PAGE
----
Nov 30, 2018

Axios Generate

By Ben Geman
Ben GemanAmy Harder

Happy Friday!

Onto music. Axios' Eileen Drage O'Reilly — an editor and writer who makes Generate happen each day — brings us today's music trivia. She says...Yesterday was the anniversary of George Harrison's death, so let's listen to the late Prince and other stars as they honor him in my hometown of Cleveland with "While My Guitar Gently Weeps."

1 big thing: Trump's shaky bromance with drillers

President Trump's pressure campaign on OPEC to keep supply robust, and hence prices relatively low, could bring some tricky domestic political and economic tradeoffs.

The big picture: The Eurasia Group's Robert Johnston, writing for Axios this morning, points out that Trump has broken with his GOP White House predecessor, even though they're both in the drill-baby-drill camp:

"Trump’s ongoing campaign against higher oil prices marks a shift from Republican oil policy in the Bush era, which generally relied more on markets to respond to high prices. Despite the presence of oil-friendly cabinet members such as Rick Perry and Ryan Zinke, Trump has aimed to keep prices low."

The intrigue: As Johnston and others have been pointing out recently, there are ultimately diverging interests among U.S. oil producers and U.S. drivers.

  • Trump's attempts at market pressure side with the latter, even as he's paring back regulations and making other industry-friendly moves.
  • "Trump’s energy policy is consumer first. Neither the Saudis nor the markets should assume he is going to support or even tolerate higher prices to help U.S. shale," Johnston writes.

What they're saying: One sign of the times came this week in Scotland. Via S&P Global Platts...

  • "US President Donald Trump has provided 'vital' support to business in that country by removing regulatory hurdles and speeding up decisions, BP chief executive Bob Dudley said Wednesday, rejecting the idea Trump's calls for lower oil prices might harm oil companies."

But it's noteworthy that this discussion is happening under a president who campaigned on a very pro-industry platform.

  • And as my colleague Amy Harder wrote earlier this year, some other moves by Trump — notably his trade policy decisions — have rankled the industry.

Between the lines: Over at the New York Times, Clifford Krauss has a good distillation of where things stand with Trump's market goals, noting that the president is "playing a tricky game" because a price collapse would hit workers hard in oil-producing states including Texas, Oklahoma and North Dakota.

  • For the moment, Krauss writes, U.S. oil prices in the $50-per-barrel range are "close to an economic sweet spot" that neither burdens consumers and businesses nor bankrupts energy producers.
  • But nonetheless, the recent price drops mean that U.S. shale producers are already making plans to trim their planned 2019 spending, Bloomberg reports.

What's next: All eyes will be on the Dec. 6–7 OPEC meeting.

  • The cartel plus mega-producer Russia will decide whether to jointly trim output in order to tighten up the market amid expanding U.S. supply and signs of softening demand growth.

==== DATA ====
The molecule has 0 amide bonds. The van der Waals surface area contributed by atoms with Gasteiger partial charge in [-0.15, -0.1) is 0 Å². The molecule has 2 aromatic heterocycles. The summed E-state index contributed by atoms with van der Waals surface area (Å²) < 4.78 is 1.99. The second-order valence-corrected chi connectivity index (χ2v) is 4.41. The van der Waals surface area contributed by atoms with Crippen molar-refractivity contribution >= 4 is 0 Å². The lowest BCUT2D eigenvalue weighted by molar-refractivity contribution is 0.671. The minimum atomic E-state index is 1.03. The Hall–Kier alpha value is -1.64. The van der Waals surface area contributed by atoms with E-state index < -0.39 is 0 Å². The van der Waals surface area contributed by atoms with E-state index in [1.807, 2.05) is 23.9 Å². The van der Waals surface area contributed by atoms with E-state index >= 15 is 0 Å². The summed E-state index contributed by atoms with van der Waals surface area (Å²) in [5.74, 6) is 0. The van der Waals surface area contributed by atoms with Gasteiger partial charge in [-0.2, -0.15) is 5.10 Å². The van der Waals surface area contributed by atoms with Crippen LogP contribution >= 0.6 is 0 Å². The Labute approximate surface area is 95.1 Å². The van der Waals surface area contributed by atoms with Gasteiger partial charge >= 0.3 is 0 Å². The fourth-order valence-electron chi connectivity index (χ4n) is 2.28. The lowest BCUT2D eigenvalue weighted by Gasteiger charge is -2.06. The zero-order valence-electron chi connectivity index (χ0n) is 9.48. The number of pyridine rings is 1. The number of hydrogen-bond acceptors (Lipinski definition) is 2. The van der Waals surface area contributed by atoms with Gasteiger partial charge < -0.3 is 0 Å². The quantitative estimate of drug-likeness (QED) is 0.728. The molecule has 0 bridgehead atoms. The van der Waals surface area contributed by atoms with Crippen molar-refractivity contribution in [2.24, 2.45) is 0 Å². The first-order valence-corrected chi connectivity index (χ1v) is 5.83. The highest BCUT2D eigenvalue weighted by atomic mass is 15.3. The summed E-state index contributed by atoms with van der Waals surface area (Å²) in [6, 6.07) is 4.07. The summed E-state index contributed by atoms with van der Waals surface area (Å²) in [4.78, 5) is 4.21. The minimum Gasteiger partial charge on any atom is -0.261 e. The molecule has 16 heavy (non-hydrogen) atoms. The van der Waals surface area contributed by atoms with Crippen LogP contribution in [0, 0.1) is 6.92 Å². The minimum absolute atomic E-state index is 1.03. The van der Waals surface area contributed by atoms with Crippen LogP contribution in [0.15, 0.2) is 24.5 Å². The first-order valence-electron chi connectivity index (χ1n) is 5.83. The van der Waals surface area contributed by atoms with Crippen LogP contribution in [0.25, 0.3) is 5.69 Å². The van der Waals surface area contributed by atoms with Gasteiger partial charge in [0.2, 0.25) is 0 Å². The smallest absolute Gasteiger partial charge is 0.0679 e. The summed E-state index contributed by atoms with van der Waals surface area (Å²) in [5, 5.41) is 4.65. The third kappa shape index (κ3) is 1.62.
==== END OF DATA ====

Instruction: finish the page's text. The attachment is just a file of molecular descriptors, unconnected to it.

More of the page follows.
2. Coal exec losing faith in lifeline from Trump

Axios' Amy Harder reports that Bob Murray, a coal executive who has pushed Trump to financially support economically ailing coal plants, is not so sure it’s going to happen after more than a year of inaction.

Why it matters: One of the cornerstones of Trump’s presidential campaign was to revive American coal, which has declined significantly in the last decade due to competing electricity sources of natural gas and renewables along with tougher environmental rules by then-President Obama.

Driving the news: Last year Trump ordered Energy Secretary Rick Perry to find policies that can financially boost economically struggling coal and nuclear power plants, although no official strategy has emerged.

  • Murray, who is close to the administration, has pushed for Trump to help plants that use his company’s coal.
  • But, talking to Axios Thursday, Murray said he was disappointed in the lack of action.
"I don’t know if it’s going to happen. I don’t know. It’s the government. They are still studying that.”
— Bob Murray, CEO, Murray Energy

For the record: An Energy Department spokeswoman declined to comment Thursday evening.

One level deeper: No matter what steps the administration might take, it’s unlikely to substantively and permanently reverse the trends underway in the U.S. coal industry.

  • One bright spot for the coal sector under Trump is an increase in exports. That is due more to increased international demand with a growing global economy and little to do with Trump’s actions.
  • Murray said his exports were 6% of his production last year, and this year they’re 30%.
  • “That’s the only thing that’s saved a lot of us in the coal industry,” Murray said.

Go deeper: Trump’s electricity solution in search of a problem

3. The origin of a hyped climate statistic
Illustration: Aïda Amer/Axios

Axios' Andrew Freedman reports that in the blitz of media coverage following the Trump administration's Black Friday release of the Fourth National Climate Assessment (NCA4), one statistic kept popping up: